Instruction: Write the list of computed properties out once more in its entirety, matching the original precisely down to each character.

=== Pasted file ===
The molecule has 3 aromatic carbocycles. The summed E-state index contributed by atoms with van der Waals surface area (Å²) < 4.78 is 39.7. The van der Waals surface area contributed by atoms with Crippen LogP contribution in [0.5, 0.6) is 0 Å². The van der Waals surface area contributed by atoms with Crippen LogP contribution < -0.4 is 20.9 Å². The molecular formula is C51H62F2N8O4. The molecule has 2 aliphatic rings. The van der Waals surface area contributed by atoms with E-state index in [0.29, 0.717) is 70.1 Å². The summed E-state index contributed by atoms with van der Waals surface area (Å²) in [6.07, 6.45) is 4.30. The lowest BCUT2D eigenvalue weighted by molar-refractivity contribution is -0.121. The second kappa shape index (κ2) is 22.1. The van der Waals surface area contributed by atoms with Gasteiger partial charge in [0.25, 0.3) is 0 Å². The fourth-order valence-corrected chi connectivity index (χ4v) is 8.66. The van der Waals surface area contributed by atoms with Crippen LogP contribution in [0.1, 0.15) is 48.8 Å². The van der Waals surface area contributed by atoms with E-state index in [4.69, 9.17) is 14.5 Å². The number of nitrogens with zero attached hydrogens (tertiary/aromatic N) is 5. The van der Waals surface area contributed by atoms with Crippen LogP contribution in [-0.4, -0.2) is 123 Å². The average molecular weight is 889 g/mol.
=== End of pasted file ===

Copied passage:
The molecule has 3 aromatic carbocycles. The summed E-state index contributed by atoms with van der Waals surface area (Å²) < 4.78 is 39.7. The van der Waals surface area contributed by atoms with Crippen LogP contribution in [0.5, 0.6) is 0 Å². The van der Waals surface area contributed by atoms with Crippen LogP contribution < -0.4 is 20.9 Å². The molecular formula is C51H62F2N8O4. The molecule has 2 aliphatic rings. The van der Waals surface area contributed by atoms with E-state index in [0.29, 0.717) is 70.1 Å². The summed E-state index contributed by atoms with van der Waals surface area (Å²) in [6.07, 6.45) is 4.30. The lowest BCUT2D eigenvalue weighted by molar-refractivity contribution is -0.121. The second kappa shape index (κ2) is 22.1. The van der Waals surface area contributed by atoms with Gasteiger partial charge in [0.25, 0.3) is 0 Å². The fourth-order valence-corrected chi connectivity index (χ4v) is 8.66. The van der Waals surface area contributed by atoms with Crippen LogP contribution in [0.1, 0.15) is 48.8 Å². The van der Waals surface area contributed by atoms with E-state index in [4.69, 9.17) is 14.5 Å². The number of nitrogens with zero attached hydrogens (tertiary/aromatic N) is 5. The van der Waals surface area contributed by atoms with Crippen LogP contribution in [-0.4, -0.2) is 123 Å². The average molecular weight is 889 g/mol.